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The Magic Cafe Forum Index » » Tricky business » » The Cost of Hiring a Professional Entertainer (0 Likes) Printer Friendly Version

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BrianMillerMagic
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Hey guys - similar articles have been written before, but this is my own take on it.

Full article: http://brianmillermagic.com/the-cost-of-......rtainer/

Excerpt:

...

"Why are you so much more expensive than [blank]?"

The service industry is littered with amateurs, weekend warriors, and semi-pros. Doubly so for the entertainment industry. Many of these people are passionate and, in fact, many of them are very talented. Some of the finest magicians who have ever lived were not full time professionals.

But there is a huge difference between a great magician and a professional event entertainer.

Many magicians with full time day jobs have developed incredible technical skills, because magic is their hobby. They might even do an occasional gig for money. These are the magicians who quote you $100-200 on database services like Gigmasters or Thumbtack. If somebody offered to pay you $150 to do your hobby/passion, you’d probably be thrilled.

BEWARE: You should be very wary of any private event magician charging less than $300 for 1 hour of strolling magic, or a 45 min stand-up/stage show. Lower than that indicates either 1) an amateur; 2) somebody who isn’t getting enough gigs to make ends meet, so he’s undercutting the market (ask yourself why he isn’t getting enough gigs in the first place).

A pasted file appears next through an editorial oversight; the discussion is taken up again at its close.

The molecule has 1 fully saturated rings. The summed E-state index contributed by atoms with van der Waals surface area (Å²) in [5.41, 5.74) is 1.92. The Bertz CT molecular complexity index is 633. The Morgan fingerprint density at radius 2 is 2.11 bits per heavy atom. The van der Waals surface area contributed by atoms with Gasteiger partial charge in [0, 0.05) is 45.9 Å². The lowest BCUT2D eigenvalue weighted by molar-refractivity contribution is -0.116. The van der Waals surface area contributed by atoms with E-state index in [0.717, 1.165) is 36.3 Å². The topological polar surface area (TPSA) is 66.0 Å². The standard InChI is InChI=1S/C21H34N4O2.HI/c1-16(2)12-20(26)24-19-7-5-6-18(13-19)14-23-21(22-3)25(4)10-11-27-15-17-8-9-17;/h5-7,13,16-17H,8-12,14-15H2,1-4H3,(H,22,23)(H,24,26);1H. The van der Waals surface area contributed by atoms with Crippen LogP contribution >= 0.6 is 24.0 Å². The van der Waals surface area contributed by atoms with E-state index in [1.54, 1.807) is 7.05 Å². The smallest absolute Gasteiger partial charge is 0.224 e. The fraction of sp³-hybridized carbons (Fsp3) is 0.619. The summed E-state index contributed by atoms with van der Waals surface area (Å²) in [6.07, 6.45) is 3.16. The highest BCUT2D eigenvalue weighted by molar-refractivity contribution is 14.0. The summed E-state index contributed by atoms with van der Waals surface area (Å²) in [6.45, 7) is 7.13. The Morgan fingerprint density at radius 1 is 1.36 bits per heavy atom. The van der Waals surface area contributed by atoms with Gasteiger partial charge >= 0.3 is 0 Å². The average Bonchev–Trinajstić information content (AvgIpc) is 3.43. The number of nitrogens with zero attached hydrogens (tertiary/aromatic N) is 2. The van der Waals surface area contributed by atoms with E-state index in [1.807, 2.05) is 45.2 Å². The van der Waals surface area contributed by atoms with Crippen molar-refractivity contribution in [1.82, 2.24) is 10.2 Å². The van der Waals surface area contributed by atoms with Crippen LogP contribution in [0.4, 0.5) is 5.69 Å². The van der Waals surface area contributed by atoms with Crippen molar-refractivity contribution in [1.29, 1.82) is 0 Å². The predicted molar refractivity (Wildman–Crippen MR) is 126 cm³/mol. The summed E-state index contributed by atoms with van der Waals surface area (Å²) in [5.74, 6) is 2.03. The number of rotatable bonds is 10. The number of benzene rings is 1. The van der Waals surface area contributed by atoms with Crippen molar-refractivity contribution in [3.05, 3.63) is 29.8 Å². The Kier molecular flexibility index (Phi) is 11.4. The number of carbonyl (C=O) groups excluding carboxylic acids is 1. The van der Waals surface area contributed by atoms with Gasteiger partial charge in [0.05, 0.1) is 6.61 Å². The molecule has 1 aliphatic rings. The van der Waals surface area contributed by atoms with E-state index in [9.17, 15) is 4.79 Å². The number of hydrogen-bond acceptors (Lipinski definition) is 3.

Professional entertainers are worth more because you are not just getting a magician, or a DJ, or an impersonator. You are getting years, and sometimes decades, of experience in event situations. Professional entertainers improve your event in ways that you will never even know.

EXAMPLE 1: An amateur may be great at card tricks, but he hasn’t learned the finesse of how to comfortably approach a group of people. Also, the pro has developed a fine-tuned sense of who not to approach. The last thing you need is an amateur magician constantly annoying those guests who would prefer to be left alone (there are always a few).

...
Dannydoyle
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Wow. Lots of assumptions in that excerpt.
Danny Doyle
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<BR>In a time of universal deceit, telling the truth is a revolutionary act....George Orwell
55Hudson
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Brian,

I like your article. Do you mind if I link to it or quote from it on my website?

Hudson
BrianMillerMagic
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Hudson - Thank you, and you are more than welcome to. Please give a link back to the original article.
Dannydoyle
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Often in sales it is not so good to try to build yourself up by pointing out that you think others are inadequate.

In general it is more about you and less about "they are inferior because ". It comes off as sour grapes. Worse yet it comes off as eletist.

Again it comes to if they are questioning your price AFTER you have done the sales pitch, you need to work on the sales pitch. They should be absolutely BEGGING to hire you when you are done.

You can cover all your thousands of shows of experience in the sales pitch tastefully, without looking like you are knocking other guys.